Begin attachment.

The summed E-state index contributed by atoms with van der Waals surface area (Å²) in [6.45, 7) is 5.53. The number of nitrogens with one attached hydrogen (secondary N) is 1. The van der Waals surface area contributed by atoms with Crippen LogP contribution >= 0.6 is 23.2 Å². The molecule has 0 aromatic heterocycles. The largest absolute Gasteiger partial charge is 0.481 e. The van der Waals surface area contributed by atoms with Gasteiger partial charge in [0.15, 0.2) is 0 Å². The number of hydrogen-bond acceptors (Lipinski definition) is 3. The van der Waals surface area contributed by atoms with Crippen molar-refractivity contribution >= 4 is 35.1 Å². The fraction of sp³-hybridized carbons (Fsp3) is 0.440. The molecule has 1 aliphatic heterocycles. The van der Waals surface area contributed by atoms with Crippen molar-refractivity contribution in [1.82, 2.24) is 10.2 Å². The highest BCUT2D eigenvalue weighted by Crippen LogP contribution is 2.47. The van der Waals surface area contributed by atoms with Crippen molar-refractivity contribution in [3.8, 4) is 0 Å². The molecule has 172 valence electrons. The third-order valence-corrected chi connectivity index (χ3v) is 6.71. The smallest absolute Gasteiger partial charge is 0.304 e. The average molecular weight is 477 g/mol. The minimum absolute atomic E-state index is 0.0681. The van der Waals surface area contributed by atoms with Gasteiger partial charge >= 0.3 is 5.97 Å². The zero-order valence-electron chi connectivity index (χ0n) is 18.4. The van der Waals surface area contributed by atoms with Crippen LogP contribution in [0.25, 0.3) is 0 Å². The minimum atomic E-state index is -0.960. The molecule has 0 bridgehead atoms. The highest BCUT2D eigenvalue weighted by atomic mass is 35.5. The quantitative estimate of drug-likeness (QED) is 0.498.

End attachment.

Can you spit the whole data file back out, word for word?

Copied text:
The summed E-state index contributed by atoms with van der Waals surface area (Å²) in [6.45, 7) is 5.53. The number of nitrogens with one attached hydrogen (secondary N) is 1. The van der Waals surface area contributed by atoms with Crippen LogP contribution >= 0.6 is 23.2 Å². The molecule has 0 aromatic heterocycles. The largest absolute Gasteiger partial charge is 0.481 e. The van der Waals surface area contributed by atoms with Gasteiger partial charge in [0.15, 0.2) is 0 Å². The number of hydrogen-bond acceptors (Lipinski definition) is 3. The van der Waals surface area contributed by atoms with Crippen molar-refractivity contribution >= 4 is 35.1 Å². The fraction of sp³-hybridized carbons (Fsp3) is 0.440. The molecule has 1 aliphatic heterocycles. The van der Waals surface area contributed by atoms with Crippen molar-refractivity contribution in [1.82, 2.24) is 10.2 Å². The highest BCUT2D eigenvalue weighted by Crippen LogP contribution is 2.47. The van der Waals surface area contributed by atoms with Crippen molar-refractivity contribution in [3.8, 4) is 0 Å². The molecule has 172 valence electrons. The third-order valence-corrected chi connectivity index (χ3v) is 6.71. The smallest absolute Gasteiger partial charge is 0.304 e. The average molecular weight is 477 g/mol. The minimum absolute atomic E-state index is 0.0681. The van der Waals surface area contributed by atoms with Gasteiger partial charge >= 0.3 is 5.97 Å². The zero-order valence-electron chi connectivity index (χ0n) is 18.4. The van der Waals surface area contributed by atoms with Crippen LogP contribution in [0.25, 0.3) is 0 Å². The minimum atomic E-state index is -0.960. The molecule has 0 bridgehead atoms. The highest BCUT2D eigenvalue weighted by atomic mass is 35.5. The quantitative estimate of drug-likeness (QED) is 0.498.